Then when we first launched, we did a contest on Facebook. It was launched in November, which was good timing—December was coming soon, it was Christmas time—so we did a giveaway, 25 $25 Amazon cards for 25 different people on Facebook. And there was a “share” lock, a “like” lock, and you had to enter your email to enter the contest, so we got three interactions for you to enter the contest.
Then the prior connections with different bloggers and different people really helped us grow. So yes, there was a pre-launch strategy there; we weren’t just winging it.
F: How do you approach monetizing web properties?
S: Before I even launch a product, I need to have a monetization strategy. Some people do it the other way around—“First I want to focus on building the audience, and then I’ll add ads.” I’m the other way around. I add ads even when the site is in beta, pre-launch. We need to have a good gist of how we’re going to make money from it, and we need to start making money from day one.
For List25, you can’t really go from a link-based or a product-based model, so we had to go on a CPM-based model. So our first model was just ads—“Let’s put three ads on the page and see where it goes.” Versus for SteadyStrength we were doing a lot of affiliate marketing, building our products, and so on.
So it really depends what kind of product you have, what type of website you have. Do you want to do lead generation and offer your service? Is this a site just about entertainment, like List25, where people are much less likely to buy something unless they feel a sense of allegiance? We’re working a store now with List25 merchandise, because we put up some pictures and people were like “Where can I buy that shirt?” So we’re at that stage now, but that’s not something you’re going to do when you first start out, because why would somebody buy a shirt for a site that just started?
Affiliate marketing is something I’m really big into. With List25, we’ve dabbled in, for example, gift ideas—“25 best Mother’s Day gift ideas”—and we made some money with affiliate income there. And you can do a catered list toward your own products. There’s different ways you can strategically add product placement in your articles to monetize. It really just depends what your site is.
F: It seems like a lot of online magazines are searching for a revenue model. What seems likely to be sustainable?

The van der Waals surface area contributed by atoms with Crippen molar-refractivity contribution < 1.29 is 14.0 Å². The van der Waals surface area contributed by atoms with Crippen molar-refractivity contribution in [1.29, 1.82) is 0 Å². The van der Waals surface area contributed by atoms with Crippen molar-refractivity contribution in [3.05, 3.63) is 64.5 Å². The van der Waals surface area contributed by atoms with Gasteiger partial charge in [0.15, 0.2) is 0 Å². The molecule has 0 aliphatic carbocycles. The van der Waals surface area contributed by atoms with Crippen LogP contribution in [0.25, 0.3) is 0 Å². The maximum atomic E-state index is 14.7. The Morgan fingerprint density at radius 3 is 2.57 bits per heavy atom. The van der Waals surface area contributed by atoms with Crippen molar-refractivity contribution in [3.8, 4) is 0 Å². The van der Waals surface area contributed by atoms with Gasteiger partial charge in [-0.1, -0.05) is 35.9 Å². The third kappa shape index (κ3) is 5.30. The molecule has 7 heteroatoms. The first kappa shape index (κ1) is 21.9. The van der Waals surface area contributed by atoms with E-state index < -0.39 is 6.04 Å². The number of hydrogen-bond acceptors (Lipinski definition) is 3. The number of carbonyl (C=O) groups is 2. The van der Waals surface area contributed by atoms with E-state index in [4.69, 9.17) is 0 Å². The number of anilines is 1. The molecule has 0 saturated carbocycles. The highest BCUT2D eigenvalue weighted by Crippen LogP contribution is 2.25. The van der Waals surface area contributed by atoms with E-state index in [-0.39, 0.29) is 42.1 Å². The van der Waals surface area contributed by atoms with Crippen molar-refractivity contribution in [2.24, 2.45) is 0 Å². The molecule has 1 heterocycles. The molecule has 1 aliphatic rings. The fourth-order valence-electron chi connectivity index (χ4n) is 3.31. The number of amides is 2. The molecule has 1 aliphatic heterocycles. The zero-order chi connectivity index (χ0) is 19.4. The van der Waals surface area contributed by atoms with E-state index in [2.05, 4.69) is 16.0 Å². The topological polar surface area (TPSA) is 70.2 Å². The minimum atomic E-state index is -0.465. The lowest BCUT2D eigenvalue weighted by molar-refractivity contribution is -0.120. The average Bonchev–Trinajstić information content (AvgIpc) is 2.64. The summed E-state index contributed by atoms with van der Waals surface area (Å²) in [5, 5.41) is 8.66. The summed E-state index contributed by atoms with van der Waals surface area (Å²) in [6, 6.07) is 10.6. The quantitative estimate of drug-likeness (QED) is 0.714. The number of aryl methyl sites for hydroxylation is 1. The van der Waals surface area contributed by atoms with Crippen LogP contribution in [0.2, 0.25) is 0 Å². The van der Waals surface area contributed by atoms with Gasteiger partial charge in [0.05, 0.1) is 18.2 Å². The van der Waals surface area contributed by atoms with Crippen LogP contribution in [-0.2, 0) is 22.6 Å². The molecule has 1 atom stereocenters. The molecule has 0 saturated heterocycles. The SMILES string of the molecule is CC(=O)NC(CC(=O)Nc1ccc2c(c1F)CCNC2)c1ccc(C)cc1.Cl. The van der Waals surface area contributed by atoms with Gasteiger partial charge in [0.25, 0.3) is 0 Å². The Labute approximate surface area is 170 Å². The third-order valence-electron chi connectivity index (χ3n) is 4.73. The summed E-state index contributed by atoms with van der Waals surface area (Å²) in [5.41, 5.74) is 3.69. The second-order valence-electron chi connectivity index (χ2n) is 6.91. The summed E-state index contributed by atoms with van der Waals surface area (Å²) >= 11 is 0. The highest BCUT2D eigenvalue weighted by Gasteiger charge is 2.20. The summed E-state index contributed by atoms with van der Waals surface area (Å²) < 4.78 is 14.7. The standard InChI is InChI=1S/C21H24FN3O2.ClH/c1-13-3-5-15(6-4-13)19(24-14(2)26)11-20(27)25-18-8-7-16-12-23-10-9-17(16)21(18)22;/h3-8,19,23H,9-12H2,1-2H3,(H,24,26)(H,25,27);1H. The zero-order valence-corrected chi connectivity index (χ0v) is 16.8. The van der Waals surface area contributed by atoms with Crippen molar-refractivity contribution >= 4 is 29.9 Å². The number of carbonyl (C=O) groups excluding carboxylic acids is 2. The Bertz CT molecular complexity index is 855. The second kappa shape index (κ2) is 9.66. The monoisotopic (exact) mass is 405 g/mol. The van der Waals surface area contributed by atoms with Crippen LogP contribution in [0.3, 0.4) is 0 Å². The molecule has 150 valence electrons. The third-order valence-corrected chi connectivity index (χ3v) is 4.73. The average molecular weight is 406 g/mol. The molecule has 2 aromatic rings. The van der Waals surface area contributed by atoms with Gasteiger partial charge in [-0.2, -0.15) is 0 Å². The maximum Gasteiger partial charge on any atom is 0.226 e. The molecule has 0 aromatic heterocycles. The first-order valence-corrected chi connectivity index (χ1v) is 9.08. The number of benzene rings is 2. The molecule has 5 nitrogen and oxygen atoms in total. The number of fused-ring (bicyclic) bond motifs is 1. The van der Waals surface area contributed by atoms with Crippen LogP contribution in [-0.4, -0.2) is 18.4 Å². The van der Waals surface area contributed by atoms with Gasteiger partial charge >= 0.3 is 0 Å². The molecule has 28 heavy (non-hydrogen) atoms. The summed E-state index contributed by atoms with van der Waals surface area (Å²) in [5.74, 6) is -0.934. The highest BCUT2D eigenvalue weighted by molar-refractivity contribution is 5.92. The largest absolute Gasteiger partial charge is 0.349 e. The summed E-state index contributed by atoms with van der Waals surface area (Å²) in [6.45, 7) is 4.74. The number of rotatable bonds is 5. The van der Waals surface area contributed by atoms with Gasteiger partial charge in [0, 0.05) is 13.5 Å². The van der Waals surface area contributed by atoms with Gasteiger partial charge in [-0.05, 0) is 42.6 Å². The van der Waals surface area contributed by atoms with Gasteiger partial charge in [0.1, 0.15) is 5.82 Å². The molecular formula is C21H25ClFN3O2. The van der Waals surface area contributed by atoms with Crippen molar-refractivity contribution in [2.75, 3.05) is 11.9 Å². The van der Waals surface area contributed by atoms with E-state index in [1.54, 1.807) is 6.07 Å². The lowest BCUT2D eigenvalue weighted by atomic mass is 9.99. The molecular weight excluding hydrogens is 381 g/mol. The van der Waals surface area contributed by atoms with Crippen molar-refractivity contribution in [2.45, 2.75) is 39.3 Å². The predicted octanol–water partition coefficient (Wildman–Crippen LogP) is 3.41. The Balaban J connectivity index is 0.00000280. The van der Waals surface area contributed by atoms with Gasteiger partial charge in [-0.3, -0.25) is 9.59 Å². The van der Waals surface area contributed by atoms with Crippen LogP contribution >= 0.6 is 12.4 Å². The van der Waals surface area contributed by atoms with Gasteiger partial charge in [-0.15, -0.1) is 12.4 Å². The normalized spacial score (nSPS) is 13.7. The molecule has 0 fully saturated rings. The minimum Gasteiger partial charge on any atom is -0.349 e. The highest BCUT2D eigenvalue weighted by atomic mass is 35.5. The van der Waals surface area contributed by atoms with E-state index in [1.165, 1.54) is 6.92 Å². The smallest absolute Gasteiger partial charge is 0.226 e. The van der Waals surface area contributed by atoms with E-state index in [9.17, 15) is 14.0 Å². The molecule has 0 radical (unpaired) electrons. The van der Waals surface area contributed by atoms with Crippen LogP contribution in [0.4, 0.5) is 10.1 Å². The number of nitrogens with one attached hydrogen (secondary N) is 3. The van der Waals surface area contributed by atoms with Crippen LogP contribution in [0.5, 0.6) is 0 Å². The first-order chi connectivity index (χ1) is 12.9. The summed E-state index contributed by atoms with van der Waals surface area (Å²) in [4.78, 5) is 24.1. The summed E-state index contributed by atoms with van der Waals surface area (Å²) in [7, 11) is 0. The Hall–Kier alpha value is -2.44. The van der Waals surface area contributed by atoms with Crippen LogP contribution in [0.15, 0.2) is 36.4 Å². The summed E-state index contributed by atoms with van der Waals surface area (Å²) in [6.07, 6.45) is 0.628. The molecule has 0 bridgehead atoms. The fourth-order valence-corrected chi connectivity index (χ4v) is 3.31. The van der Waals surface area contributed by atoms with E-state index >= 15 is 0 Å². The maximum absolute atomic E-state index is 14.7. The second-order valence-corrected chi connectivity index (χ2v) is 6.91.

If you have a site that’s very niche-specific, chances are CPM is not going to make enough money. It might make more sense for you to sell a product, or find a sole sponsor that is looking for that product.
S: It depends, again. Depending on the amount of traffic, you can make enough money with ads alone. If you have a site that’s very niche-specific that only gets a thousand views a day, chances are CPM is not going to make enough money. It might make more sense for you to sell a product, or find a sole sponsor that is looking for that product. So if you have userbase x, and you know of a company that’s looking for that userbase, you can collaborate and say “You’re complementary to the service we’re offering, so let’s work together.”
So it just all depends on what stage you’re in. Cracked.com or any large website, their entire business model is ads. You can go sell private ads, but it’s harder if your site has no revenue. Going with an established network, what it does is it allows you to target the user for what they’re looking for, not what your site is all about. If you go to an entertainment site, why are they showing ads for a chair you were looking at, or cruise tickets? Because on that site, it’s really hard for you to target. Versus on a fitness site, everyone is coming there to look for “how to get fit,” so maybe you have private advertisements or work out a collaboration deal with someone who’s selling a product.
F: So CPM makes more sense as you scale.
S: Not necessarily. If you have a really targeted audience, you can put in one or five ads and work out a good deal, or go totally to an affiliate model and get a cut of every sale you make, and it might make more sense.